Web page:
To make the filling, simply take the cream cheese, sugar, lemon zest, lemon juice, and vanilla, and mix together in a medium bowl. Place this filling into a piping bag or plastic baggy. Snip the very tip of the bag and then set aside. Piping will be easier if you keep this filling at room temperature while the chocolate shells cool.
So smooth. So beautiful. But wait, don't eat these yet. We need to make it even dessertier.
Still not done making it more dessertier.
 Once the shells are completely solidified, pipe a small mound of cheesecake filling into each chocolate liner. Things will be a bit of a shapeless mess, but a solid tap or two on your kitchen counter with the pan will even things out:
Like so.
 Now, take the remaining 1 1/4 cup of chocolate chips and melt using the technique I mentioned above but am too lazy to type again.
So swirly. Kinda makes me want a chocolate dip cone from DQ. Texas problems.
 Once your chocolate is melted, take the 1/2 teaspoon scoop and plop 1/2 a teaspoon of chocolate on top of the cheesecake filling. Again, it is easier to work with these 4 at a time. Use your 1/2 teaspoon scoop to spread the new layer of chocolate completely over the top. You can finish up by swirling the teaspoon toward the center to create a nice little flair. Once you've swirled the tops of 4 chocolates, sprinkle with sea salt to your liking. I went with a level of sea salt best described as, "I want it to taste like chocolate and french fries at the same time." Repeat on all remaining candies until done!
Chocolate and salt: because if you've never dipped your fries at Wendy's into a frosty, you've never really lived a day in your life.
This is a little time consuming since you have to work so quickly and with so much chocolate. But once you've topped all your cheesecake bites, place them back into the freezer for an agonizing 30 minutes (unless you have those chocolate-covered pretzels to tide you over).
It's going to be the longest half an hour of your life.
 Once the chocolate has totally set, pop these out of the pan and place into a Tupperware. You will want to keep these in the fridge for their very short lifespan (you're going to devour the entire batch of 24 mini cheesecake bites in a startlingly swift amount of time). I recommend letting a few sit out at room temp for 10 minutes before eating so the chocolate isn't too hard and the filling is just starting to get gooey. And now you know how to make your own chocolate candies with assorted filling! I actually first tried out a chocolate candy recipe but with dulce de leche filling when I was still back in Clovis last year:

Back when I had poor plebeian Formica counters.
If memory serves me, I didn't want to share these with my husband. Or apparently anyone else because I completely forgot to blog about them. I just wanted them all to myself. So you see, you can choose whatever filling in the world you want, maybe a mini Reese's cup, some egg-less cookie dough, the tears of your's a winning chocolate candy recipe no matter how you shake it. But as for me, right now the cheesecake filling is hitting all the right taste buds. I've got my chocolate, sweet, salty trifecta, and boy do these babies ever make chocolate-covered pretzels look rather silly (but I'd totally still eat them, too). Leave those little logs of chocolatey pretzel for holiday gifting; you've got an ace up your sleeve, now. 'Til next time, my fellow eaters!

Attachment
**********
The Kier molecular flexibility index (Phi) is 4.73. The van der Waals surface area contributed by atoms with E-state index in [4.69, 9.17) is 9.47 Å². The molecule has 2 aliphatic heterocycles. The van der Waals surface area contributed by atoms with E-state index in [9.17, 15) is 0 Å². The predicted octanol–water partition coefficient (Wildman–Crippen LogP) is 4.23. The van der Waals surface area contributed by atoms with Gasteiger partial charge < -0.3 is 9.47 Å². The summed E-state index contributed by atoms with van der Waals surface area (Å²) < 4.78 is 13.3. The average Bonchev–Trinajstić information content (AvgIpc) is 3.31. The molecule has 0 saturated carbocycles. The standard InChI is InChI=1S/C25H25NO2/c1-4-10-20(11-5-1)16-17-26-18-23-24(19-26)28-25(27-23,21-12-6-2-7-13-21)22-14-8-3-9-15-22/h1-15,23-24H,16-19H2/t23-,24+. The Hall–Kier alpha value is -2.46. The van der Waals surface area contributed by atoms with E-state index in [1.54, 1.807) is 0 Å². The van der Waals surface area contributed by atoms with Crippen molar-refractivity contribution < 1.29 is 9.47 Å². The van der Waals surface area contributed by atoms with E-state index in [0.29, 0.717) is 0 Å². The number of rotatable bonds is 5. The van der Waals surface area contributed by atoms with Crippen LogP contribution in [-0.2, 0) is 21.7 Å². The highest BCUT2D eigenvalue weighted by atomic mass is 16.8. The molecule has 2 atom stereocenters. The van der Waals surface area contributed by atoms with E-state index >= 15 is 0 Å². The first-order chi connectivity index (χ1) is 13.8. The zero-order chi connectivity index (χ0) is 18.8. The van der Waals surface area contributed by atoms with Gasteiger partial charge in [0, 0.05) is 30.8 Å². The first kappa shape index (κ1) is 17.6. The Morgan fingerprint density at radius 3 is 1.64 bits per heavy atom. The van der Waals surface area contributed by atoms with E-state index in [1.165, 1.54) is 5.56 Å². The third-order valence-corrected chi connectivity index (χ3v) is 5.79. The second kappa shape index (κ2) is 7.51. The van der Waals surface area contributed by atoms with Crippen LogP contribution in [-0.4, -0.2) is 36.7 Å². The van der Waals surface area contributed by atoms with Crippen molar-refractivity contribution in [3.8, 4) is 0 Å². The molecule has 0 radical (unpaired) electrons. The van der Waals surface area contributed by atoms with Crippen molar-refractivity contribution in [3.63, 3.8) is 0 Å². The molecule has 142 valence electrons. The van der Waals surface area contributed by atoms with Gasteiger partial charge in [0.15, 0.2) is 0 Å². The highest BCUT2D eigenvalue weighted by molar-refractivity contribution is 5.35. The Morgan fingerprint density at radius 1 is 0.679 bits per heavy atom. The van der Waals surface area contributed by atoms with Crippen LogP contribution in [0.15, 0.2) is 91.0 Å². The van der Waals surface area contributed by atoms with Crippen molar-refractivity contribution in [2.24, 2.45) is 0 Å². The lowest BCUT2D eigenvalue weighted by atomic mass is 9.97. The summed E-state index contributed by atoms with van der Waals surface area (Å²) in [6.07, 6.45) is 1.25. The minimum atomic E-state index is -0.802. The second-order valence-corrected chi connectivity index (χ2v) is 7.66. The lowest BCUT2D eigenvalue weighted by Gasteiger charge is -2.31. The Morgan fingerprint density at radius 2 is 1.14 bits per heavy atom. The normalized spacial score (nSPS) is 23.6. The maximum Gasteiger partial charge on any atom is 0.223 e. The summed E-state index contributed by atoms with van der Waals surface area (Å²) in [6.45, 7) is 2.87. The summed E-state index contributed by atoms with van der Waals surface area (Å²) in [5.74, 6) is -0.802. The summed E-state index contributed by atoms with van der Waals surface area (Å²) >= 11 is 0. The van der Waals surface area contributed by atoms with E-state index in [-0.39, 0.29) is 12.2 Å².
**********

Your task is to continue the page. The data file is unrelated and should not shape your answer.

And that ace is filled with cheesecake.

Sunday, January 8, 2017

Twenty-Nine for the Second Time!

Imagine my surprise when I awoke the morning of my thirtieth birthday to find my hair had not turned completely gray, my girls were not sagging slightly above my navel, and my retinol creams were still working at keeping evil wrinkles at bay. After several brief once overs in the mirror (a typical morning for my level of narcissism) and a realization that it was definitely time to touch up my roots, I accepted that I'm okay with turning 30 as long as I still look 29. Much like a child who finally succumbs to taking a nap after spending an awkward and annoying amount of time resisting, I too have have stopped fighting the fear of turning 30. I spent my early twenties being a total hot mess of blonde hair and really poor fashion choices (ugh, mid 2000's trends--looking at you body glitter), and my mid-twenties cultivating who I wanted to be when (or if) I finally grew up. So now I actually get to be that adult. Or adult adjacent. I still laugh at fart jokes and wear ridiculously fuzzy and usually unmatching socks, so some parts of me will always maintain a youthful jubilance. But once you've been regularly filing your own taxes and held a mortgage payment and non food service related employment, it's simply time to realize age is not really the number itself, but how you feel. Kind of like mileage on a car--there's city miles versus highway miles, and while my city miles may be racking up, my highway miles are barely registering. And even though I had this enlightening epiphany about age and life, I'm still insanely self-deprecating and needed to make a birthday cake to poke fun at the moratorium on my 20s. I've literally been planning this cake since the moment I turned 29, and now that I've done it, I can clearly say I put up a damn good fight while finding the most morbidly original way to deal with the death of my youth: